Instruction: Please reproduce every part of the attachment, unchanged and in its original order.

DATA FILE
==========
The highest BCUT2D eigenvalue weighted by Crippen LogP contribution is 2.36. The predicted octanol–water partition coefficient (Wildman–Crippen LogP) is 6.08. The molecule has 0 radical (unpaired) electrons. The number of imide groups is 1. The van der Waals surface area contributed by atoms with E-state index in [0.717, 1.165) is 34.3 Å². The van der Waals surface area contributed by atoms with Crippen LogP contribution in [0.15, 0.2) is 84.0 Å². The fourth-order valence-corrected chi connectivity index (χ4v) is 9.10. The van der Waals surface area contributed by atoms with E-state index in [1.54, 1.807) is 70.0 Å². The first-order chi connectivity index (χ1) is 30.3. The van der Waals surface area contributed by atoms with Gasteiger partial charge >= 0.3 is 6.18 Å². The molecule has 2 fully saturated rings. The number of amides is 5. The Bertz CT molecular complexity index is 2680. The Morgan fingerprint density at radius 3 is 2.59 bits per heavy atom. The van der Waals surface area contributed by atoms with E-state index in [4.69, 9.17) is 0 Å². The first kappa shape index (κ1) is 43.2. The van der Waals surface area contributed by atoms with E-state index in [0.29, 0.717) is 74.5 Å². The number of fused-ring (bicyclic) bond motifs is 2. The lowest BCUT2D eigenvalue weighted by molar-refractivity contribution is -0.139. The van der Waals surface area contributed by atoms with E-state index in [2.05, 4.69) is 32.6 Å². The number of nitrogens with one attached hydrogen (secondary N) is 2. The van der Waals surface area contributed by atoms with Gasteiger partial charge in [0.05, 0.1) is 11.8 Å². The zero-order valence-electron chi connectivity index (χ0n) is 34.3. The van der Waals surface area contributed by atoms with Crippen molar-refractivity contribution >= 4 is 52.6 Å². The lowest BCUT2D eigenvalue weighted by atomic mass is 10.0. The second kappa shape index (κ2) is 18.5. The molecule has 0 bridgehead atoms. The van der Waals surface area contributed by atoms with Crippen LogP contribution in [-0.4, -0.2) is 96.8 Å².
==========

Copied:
The highest BCUT2D eigenvalue weighted by Crippen LogP contribution is 2.36. The predicted octanol–water partition coefficient (Wildman–Crippen LogP) is 6.08. The molecule has 0 radical (unpaired) electrons. The number of imide groups is 1. The van der Waals surface area contributed by atoms with E-state index in [0.717, 1.165) is 34.3 Å². The van der Waals surface area contributed by atoms with Crippen LogP contribution in [0.15, 0.2) is 84.0 Å². The fourth-order valence-corrected chi connectivity index (χ4v) is 9.10. The van der Waals surface area contributed by atoms with E-state index in [1.54, 1.807) is 70.0 Å². The first-order chi connectivity index (χ1) is 30.3. The van der Waals surface area contributed by atoms with Gasteiger partial charge >= 0.3 is 6.18 Å². The molecule has 2 fully saturated rings. The number of amides is 5. The Bertz CT molecular complexity index is 2680. The Morgan fingerprint density at radius 3 is 2.59 bits per heavy atom. The van der Waals surface area contributed by atoms with E-state index in [4.69, 9.17) is 0 Å². The first kappa shape index (κ1) is 43.2. The van der Waals surface area contributed by atoms with E-state index in [0.29, 0.717) is 74.5 Å². The number of fused-ring (bicyclic) bond motifs is 2. The lowest BCUT2D eigenvalue weighted by molar-refractivity contribution is -0.139. The van der Waals surface area contributed by atoms with E-state index in [2.05, 4.69) is 32.6 Å². The number of nitrogens with one attached hydrogen (secondary N) is 2. The van der Waals surface area contributed by atoms with Gasteiger partial charge in [0.05, 0.1) is 11.8 Å². The zero-order valence-electron chi connectivity index (χ0n) is 34.3. The van der Waals surface area contributed by atoms with Crippen molar-refractivity contribution >= 4 is 52.6 Å². The lowest BCUT2D eigenvalue weighted by atomic mass is 10.0. The second kappa shape index (κ2) is 18.5. The molecule has 0 bridgehead atoms. The van der Waals surface area contributed by atoms with Crippen LogP contribution in [-0.4, -0.2) is 96.8 Å².